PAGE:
If you’ve got time, then another great trail is Hurricane Hill, which starts 1.5 miles past the visitor’s center. There’s a parking area by the trailhead, so we recommend driving over to save you some time. It’s a 3.2-mile hike, roundtrip, and it’s a fairly easy trek that’s suitable for beginners, weather dependent. On a clear day, you’ll get a 360-degree view, including of the Olympic Mountains on one side and the sound to Canada on the other. 

     

    Head to the visitor center 

    Once you’ve had a chance to take in the stunning vistas at Hurricane Ridge, you can visit the Olympic National Park Visitor Center in Port Angeles, which offers excellent resources for those looking to explore the park. It’s open year-round, except for Thanksgiving and Christmas Day, but the opening hours vary so be sure to check on the website 

     

    Enjoy Lake Crescent 

     

    About 18 miles west of Port Angeles is Lake Crescent, the second deepest lake in Washington made up of translucent, azure water. Here, you can go swimming, kayaking, and fishing, although fishing regulations are strictly ‘catch and release.’ 

    A good place to spend the night is at the historic Lake Crescent Lodge, which was built in 1915 and forms a great base camp for your trip thanks to its ideal location on the shores of Lake Crescent. It’s surrounded by Hoh Rainforest, one of the lushest and wettest temperate rainforests on earth.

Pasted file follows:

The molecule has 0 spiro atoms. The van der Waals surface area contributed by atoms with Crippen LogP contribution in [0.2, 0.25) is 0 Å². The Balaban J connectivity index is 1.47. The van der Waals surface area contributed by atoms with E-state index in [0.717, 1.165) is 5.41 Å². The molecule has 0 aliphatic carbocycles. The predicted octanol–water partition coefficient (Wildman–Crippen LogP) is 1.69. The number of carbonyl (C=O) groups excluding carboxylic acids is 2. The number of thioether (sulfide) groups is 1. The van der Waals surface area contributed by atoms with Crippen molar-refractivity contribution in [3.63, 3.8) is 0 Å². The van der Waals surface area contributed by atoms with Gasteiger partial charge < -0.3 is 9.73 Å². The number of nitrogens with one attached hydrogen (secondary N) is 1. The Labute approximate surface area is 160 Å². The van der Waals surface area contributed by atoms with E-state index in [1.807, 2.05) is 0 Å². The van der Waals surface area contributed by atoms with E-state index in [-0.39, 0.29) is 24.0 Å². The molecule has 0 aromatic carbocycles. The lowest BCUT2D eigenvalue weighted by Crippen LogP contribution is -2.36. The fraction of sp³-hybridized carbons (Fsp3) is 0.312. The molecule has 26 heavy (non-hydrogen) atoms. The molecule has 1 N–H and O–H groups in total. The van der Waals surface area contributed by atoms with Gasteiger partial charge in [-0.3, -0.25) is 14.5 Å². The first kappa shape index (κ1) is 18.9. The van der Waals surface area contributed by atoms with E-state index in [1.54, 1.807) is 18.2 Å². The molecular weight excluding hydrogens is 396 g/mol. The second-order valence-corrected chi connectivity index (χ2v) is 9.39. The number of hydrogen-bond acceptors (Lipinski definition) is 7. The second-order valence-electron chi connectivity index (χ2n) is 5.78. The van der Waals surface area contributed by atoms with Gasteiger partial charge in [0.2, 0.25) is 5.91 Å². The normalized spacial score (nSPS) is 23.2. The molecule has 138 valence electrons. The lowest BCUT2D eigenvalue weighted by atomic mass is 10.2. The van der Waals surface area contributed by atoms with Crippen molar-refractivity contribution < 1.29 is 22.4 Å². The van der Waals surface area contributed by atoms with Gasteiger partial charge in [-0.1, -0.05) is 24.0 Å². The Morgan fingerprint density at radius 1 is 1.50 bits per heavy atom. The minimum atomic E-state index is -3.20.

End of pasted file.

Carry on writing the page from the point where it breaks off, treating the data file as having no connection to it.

If you’re here for camping, then there are several campsites at the Fairholme campground. Just be aware that there is no reservation system, so it may be difficult to secure a spot during the busy periods. Also, it’s typically closed from early October to the Memorial Day weekend, so you should call the main visitor center to check their opening dates if you plan on traveling around that time. 

    There are several day hikes around the lake, including Marymere Falls, which takes you to a 90 ft. waterfall and Moments in Time, which takes you through the forest and by the lake. These are relatively short hikes, but there are also longer trails if you decide to stay around the lake for the rest of the day and have enough time for something a little more challenging.